Shuttles now will run from 5:50 a.m. to 10:45 p.m., Monday through Friday, except on holidays. Additional shuttles will be available during peak rush hours. The shuttle schedule is available on the University Police Web site at www.uthscsa.edu/utpolice/index.htm, in the University Police lobby, at any guard gate and from each shuttle driver. For more information, contact Lt. Richard Salazar at ext. 7-6821.
Tax help available for international visitors
The Office of International Affairs will host three income tax help sessions for the university's non-resident international visitors. Internal Revenue Service (IRS) representatives will be on campus to provide information, answer individual tax questions and assist with the preparation of U.S. income tax forms.
Help sessions will be set up by specific country groups. The first session, for visitors from China, will be held from 9 to 11:30 a.m. Thursday, Feb. 24, in room 3.104A in the Medical School. The second session, for individuals visiting from India, will be from 1 to 3:30 p.m. Feb. 24 in room 3.104A. A third session, for non-residents from all other countries, is scheduled from 1 to 3:30 p.m. Friday, Feb. 25, in room 3.102B in the Medical School.
Individuals planning to attend should bring tax information, including form W-2 from the Payroll Office or form 1042S from the Accounting Office, in order to receive assistance. Income tax forms will be available at the workshop sites on the day of the help session and afterward in the Office of International Affairs. For more information, call the Office of International Affairs at ext. 7-6241.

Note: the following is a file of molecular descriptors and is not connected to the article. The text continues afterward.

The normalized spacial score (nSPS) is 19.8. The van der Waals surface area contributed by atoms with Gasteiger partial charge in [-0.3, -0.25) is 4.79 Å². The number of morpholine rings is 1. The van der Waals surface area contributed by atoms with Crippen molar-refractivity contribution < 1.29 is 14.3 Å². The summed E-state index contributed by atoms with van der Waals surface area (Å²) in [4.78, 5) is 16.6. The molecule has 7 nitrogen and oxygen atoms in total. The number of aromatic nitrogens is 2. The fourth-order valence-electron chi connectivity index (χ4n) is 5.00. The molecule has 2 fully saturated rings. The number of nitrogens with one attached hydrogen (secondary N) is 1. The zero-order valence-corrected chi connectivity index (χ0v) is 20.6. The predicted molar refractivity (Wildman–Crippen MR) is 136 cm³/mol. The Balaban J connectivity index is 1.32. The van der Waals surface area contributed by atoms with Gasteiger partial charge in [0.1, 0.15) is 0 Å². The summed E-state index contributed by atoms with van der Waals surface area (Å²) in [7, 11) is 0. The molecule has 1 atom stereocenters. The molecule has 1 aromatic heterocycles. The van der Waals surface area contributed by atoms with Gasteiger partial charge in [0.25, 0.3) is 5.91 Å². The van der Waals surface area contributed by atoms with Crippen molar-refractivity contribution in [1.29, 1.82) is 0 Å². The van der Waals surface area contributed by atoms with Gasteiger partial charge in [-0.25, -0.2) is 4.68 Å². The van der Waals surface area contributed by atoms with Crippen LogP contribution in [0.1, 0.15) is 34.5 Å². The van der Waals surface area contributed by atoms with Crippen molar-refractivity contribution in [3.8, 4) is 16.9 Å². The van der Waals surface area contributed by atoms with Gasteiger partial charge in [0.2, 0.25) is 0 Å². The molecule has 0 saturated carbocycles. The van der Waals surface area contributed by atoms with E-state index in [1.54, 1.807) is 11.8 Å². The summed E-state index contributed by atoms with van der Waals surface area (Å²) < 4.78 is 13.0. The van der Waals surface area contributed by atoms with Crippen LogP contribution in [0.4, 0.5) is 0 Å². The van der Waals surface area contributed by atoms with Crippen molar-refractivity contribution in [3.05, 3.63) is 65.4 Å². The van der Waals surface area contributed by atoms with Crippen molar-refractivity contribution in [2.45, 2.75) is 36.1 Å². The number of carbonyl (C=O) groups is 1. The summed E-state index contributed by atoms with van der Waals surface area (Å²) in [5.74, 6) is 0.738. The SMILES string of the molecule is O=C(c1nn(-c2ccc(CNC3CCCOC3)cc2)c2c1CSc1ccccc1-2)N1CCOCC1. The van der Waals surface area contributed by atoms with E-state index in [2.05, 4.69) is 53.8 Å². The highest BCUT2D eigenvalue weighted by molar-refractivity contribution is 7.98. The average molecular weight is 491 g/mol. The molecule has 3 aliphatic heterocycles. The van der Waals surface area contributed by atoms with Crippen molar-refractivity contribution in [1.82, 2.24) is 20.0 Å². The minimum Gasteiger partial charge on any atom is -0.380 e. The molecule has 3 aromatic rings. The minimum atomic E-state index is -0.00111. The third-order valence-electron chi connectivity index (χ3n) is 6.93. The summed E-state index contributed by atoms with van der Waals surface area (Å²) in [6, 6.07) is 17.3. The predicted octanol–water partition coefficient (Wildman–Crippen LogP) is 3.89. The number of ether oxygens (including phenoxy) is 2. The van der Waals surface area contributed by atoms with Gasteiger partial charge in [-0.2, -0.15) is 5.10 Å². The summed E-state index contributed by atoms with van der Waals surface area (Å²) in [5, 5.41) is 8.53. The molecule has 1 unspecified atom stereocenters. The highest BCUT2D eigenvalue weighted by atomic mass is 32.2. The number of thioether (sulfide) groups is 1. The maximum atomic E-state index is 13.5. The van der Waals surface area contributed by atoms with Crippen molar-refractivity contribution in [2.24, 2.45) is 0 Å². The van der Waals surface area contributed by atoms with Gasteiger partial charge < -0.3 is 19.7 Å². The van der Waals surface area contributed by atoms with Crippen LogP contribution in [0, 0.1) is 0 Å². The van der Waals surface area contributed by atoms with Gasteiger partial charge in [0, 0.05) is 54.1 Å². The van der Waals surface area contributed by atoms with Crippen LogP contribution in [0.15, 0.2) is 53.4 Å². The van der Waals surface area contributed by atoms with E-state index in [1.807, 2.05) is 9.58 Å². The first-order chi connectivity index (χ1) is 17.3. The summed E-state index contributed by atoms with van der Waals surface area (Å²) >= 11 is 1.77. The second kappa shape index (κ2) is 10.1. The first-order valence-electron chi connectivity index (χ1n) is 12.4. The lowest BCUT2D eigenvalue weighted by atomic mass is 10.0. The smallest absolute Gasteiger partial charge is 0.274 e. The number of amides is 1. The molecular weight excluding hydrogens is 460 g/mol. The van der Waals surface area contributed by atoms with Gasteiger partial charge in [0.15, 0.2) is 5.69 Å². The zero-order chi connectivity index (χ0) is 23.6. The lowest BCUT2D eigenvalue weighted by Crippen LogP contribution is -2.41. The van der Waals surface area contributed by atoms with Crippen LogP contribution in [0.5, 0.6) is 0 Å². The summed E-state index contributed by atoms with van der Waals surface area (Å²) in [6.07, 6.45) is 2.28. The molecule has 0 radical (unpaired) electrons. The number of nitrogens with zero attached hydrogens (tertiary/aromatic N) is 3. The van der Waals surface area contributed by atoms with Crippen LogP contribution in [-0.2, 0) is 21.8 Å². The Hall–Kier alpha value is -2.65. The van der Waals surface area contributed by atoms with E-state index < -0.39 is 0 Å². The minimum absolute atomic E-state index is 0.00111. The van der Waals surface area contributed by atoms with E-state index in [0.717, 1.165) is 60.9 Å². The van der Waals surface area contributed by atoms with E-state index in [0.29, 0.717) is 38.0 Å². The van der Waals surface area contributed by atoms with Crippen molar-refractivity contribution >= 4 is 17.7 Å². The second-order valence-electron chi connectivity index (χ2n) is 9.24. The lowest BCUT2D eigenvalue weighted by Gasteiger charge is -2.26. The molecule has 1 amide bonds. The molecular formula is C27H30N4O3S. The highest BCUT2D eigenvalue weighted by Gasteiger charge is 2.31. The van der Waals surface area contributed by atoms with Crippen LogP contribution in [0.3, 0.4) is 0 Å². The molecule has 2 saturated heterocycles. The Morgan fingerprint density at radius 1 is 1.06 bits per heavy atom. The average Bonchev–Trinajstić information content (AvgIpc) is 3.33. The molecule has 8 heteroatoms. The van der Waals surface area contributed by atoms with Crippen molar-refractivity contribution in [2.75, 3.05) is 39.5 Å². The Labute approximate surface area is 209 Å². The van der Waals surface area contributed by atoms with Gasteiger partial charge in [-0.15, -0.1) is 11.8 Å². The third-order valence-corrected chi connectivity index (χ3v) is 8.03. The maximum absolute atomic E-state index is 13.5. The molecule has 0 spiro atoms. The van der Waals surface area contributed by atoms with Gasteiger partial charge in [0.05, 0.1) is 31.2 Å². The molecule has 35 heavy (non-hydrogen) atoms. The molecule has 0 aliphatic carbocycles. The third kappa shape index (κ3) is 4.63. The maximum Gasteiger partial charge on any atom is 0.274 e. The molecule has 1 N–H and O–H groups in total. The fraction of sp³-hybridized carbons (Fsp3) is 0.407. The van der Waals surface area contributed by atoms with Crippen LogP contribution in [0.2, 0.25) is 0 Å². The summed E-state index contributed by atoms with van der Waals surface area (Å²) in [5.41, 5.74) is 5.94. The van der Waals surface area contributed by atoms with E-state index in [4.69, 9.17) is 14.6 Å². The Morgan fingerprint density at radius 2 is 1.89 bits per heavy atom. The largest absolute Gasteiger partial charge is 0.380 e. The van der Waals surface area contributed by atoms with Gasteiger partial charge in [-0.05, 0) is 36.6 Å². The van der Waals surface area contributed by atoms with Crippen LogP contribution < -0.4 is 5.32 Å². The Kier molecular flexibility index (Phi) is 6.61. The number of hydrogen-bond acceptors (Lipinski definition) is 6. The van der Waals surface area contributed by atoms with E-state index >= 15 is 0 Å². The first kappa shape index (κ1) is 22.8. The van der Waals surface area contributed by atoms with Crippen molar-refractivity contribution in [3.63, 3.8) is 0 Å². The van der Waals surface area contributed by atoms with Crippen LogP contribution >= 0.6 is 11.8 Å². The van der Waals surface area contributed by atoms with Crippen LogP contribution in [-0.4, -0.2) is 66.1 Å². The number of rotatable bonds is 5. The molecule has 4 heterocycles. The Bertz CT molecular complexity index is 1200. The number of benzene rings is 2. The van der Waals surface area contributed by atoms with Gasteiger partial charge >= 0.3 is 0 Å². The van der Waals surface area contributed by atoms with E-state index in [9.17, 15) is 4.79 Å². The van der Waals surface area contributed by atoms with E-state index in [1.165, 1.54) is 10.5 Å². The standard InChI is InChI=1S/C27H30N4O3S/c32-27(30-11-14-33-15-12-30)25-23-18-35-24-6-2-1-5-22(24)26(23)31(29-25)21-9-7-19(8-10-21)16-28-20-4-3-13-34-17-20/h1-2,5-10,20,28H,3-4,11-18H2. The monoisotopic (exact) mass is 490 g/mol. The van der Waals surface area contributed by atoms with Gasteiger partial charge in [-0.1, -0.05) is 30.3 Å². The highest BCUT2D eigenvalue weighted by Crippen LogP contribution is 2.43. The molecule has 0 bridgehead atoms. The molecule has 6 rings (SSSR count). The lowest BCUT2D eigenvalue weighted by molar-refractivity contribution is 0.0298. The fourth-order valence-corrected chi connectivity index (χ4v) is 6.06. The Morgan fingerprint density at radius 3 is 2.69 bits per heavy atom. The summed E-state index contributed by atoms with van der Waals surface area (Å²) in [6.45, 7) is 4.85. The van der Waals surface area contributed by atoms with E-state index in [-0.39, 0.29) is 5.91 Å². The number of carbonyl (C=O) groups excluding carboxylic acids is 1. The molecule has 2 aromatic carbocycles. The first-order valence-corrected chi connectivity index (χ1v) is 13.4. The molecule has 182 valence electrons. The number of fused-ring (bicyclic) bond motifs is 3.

MONDAY, FEB. 14
7:00 a.m. Orthopaedic Teaching Conf. "Elbow Fractures" (MED: 309L)
7:30 a.m. Neurosurgery Grand Rounds "The Regulation of DNA Replication Initiation by Proteolysis," Dr. P. Renee Yew (MED: 444B)
TUESDAY, FEB. 15
6:30 a.m. Podiatry Grand Rounds "Imaging," Dr. Rebecca Loredo (MED: 209L)
8:00 a.m. Otolaryngology-Head & Neck Surgery "Midface Trauma," Dr. Scott Roofe, Brooke Army Medical Center (MED: 444B)
8:00 a.m. Rehab Medicine Lecture Series "Electrical Stimulation: A Review of the Literature," Drs. Charles Dempsey & Mark Fredrickson (UH: Reeves Rehab Center 3rd-floor classroom)
Noon TNT "Hematology: Cryoglobulinemia," Dr. Carmen Julius, Butler Memorial Hospital, Butler, Pa.
(call ext. 7-2700 for information)
Noon Medicine Research Conf. "The Epidemiology & Mechanisms of Antifungal Resistance in Oral Candidiasis," Dr. Thomas Patterson, & "Vancomycin-Resistant Enterococci: New Mechanisms of Emergence," Dr. Jan Patterson (MED: 209L)
1:15 p.m. Psychiatry Grand Rounds "Outpatient Treatment of Cocaine Dependence," Dr. Stephen Higgins, University of Vermont (MED: 409L)
1:30 p.m. TNT "Infectious Diseases: Hepatitis A," Dr. Hal Jenson (call ext. 7-2700 for information)
4:00 p.m. Molecular Medicine Seminar Series "Role of Tyrosine Kinases & Adaptor Proteins in Cell Migration," Dr. Ann Marie Pendergast, Duke University Medical Center (IBT: 3.002)
4:00 p.m. Interdisciplinary Cardiovascular Research Conf. "The Paraventricular Nucleus in Sodium-Dependent Hypertension," Dr. J. R. Haywood (MED: 409L)
WEDNESDAY, FEB. 16
6:30 a.m. Podiatry Case Conf. (MED: 309L)
7:00 a.m. Vascular Surgery Grand Rounds, Dr. Mellick Sykes (MED: 209L)
8:00 a.m. Medical Grand Rounds "Peripheral Arterial Disease: Recent Advances in Detection & Treatment," Dr. J. Alan Herd, Baylor College of Medicine (MED: 409L)